Data resulted from 100 simulations using SLiM, in which two DMIs (i.e., four DMI loci) were randomly distributed on four chromosomes, thus resulting in inter- and intrachromosomal DMIs. The direct selection coefficients *α* and *β* were drawn from an exponential distribution with mean 0.001. The strength of epistasis was drawn from a uniform distribution, *γ*∈[-1, -0.001], which is represented by the blue color intensity in both panels. To resemble the demography of the studied hybrid swordtail fish populations, the admixture proportion was set to *f* = 0.3 and the migration rate was *m* = 0.01. Two hundred individuals were sampled from each simulation to obtain the statistics. A. The number of significant marker pairs decreases rapidly with distance to the nearest true DMI locus. B. Proportion of significant marker pairs when statistics were computed for all pairs between two increasingly large regions around the true interacting DMI loci. Red dots indicate the median obtained from 100 simulations. Both weak and strong DMIs can be detected, but weak DMIs tend to leave a weaker signal that did not extend as far as the signal of strong DMIs.

In analyses of unphased genomic data, we can only rely on information from homozygous genotypes. Therefore, we computed the same statistics for simulated data when only homozygous genotypes were considered (S15 Fig). Here, consistent with the lack of resolution suggested above, the proportion of significant pairs between DMI regions decreased more slowly with window size than when the phased data were considered (S15C Fig; see also Fig 7B). We then tested the approach with the strict filtering criteria below to the genomic data from natural hybrid populations before analysis (see below and Materials and Methods), for which a homozygous frequency of >0.05 and a frequency of heterozygotes <0.6 were required. Because most strong DMIs are (nearly) purged by generation 30, few DMI loci pass the filtering, and the signal therefore changes such that the highest proportion of significant pairs is observed for genomic windows that span several cM around the true DMI (S15B and S15C Fig). Here, only the flanking regions of strong DMIs (and not the DMI loci themselves) indicate the DMI. The proportion of significant pairs at up to 10cM distance from a true DMI locus is still higher than the genome-wide false positive rate (>35% vs. genomic median up to 7.1%, S15B Fig and S3 Table). Taken together, our analysis indicates that, although greater precision could be obtained from phased data, our method can identify selection in pseudo-phased data.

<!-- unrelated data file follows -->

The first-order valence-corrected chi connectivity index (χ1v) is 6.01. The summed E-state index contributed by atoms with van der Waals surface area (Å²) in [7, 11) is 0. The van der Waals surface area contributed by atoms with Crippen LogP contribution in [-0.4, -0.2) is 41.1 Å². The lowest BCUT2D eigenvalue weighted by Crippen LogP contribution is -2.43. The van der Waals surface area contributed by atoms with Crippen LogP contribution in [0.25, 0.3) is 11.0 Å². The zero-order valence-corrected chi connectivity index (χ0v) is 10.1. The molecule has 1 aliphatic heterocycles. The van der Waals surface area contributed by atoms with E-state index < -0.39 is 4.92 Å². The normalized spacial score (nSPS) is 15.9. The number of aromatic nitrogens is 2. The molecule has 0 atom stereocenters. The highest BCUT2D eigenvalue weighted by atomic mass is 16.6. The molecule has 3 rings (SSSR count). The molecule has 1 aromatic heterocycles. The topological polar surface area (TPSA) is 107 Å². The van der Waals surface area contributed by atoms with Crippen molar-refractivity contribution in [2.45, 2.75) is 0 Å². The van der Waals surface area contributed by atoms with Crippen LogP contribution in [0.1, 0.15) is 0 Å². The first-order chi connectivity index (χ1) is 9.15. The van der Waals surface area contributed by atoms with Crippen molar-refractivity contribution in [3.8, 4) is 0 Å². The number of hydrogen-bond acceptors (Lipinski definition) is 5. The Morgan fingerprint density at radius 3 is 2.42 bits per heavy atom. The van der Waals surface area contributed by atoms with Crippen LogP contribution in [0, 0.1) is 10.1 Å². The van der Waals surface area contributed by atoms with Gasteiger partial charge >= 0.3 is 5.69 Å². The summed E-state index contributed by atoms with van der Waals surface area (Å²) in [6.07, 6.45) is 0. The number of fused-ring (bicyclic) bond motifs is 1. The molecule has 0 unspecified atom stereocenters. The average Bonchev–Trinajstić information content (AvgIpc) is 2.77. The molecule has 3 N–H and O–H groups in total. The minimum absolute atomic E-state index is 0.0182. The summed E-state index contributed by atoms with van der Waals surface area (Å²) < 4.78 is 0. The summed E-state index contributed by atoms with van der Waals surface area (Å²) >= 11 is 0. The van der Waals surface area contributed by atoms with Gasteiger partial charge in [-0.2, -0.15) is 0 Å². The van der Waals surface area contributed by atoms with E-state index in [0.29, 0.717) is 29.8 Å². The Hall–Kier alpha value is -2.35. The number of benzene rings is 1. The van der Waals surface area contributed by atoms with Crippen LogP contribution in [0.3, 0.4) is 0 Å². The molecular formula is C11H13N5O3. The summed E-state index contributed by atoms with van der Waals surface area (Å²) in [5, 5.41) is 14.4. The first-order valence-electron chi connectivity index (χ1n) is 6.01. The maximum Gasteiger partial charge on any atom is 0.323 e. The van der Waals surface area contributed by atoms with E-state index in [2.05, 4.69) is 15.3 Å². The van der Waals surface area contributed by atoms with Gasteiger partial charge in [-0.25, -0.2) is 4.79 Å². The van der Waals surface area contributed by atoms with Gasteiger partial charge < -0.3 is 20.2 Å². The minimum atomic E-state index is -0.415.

### Using *X*(2) to detect putative DMIs in swordtail fish hybrid populations

Two sibling species of swordtail fish, *Xiphophorus birchmanni* and *X*. *malinche*, were reported to hybridize naturally in Mexico [11,36]. Since these hybrid populations formed recently and have been studied extensively, they represent an excellent opportunity for using *X*(2) and Δ*D*2 to infer DMIs from natural populations. Three hybrid populations called CHAF, TOTO and TLMC were sampled and genotyped in previous work (S4 Table). All three hybrid populations are estimated to have formed less than 100 generations ago: CHAF ~45 generations; TOTO ~35 generations; TLMC ~56 generations [7,11]. However, these admixture times may be underestimated due to ongoing migration [11, 18, 37]. The estimated proportion of the genome derived from the minor parental population was ~0.25–0.3. The minor parental species for the CHAF and TLMC populations is *X*. *birchmanni* and for TOTO it is *X*. *malinche*. All three hybrid populations are known to experience some level of ongoing migration from one parental population (CHAF, ~5% from *X*. *birchmanni*; TOTO, ~3% from *X*. *malinche*; TLMC, <<1% from either species; [7,37]; S4 Table). Under the inferred demographic parameters of these natural populations, we expect that in CHAF and TOTO, immigration from the minor parental population counterbalances the asymmetric admixture proportions such that we can infer DMIs with intermediate sensitivity and high specificity (similar to Figs 2, 5, S10 and S13).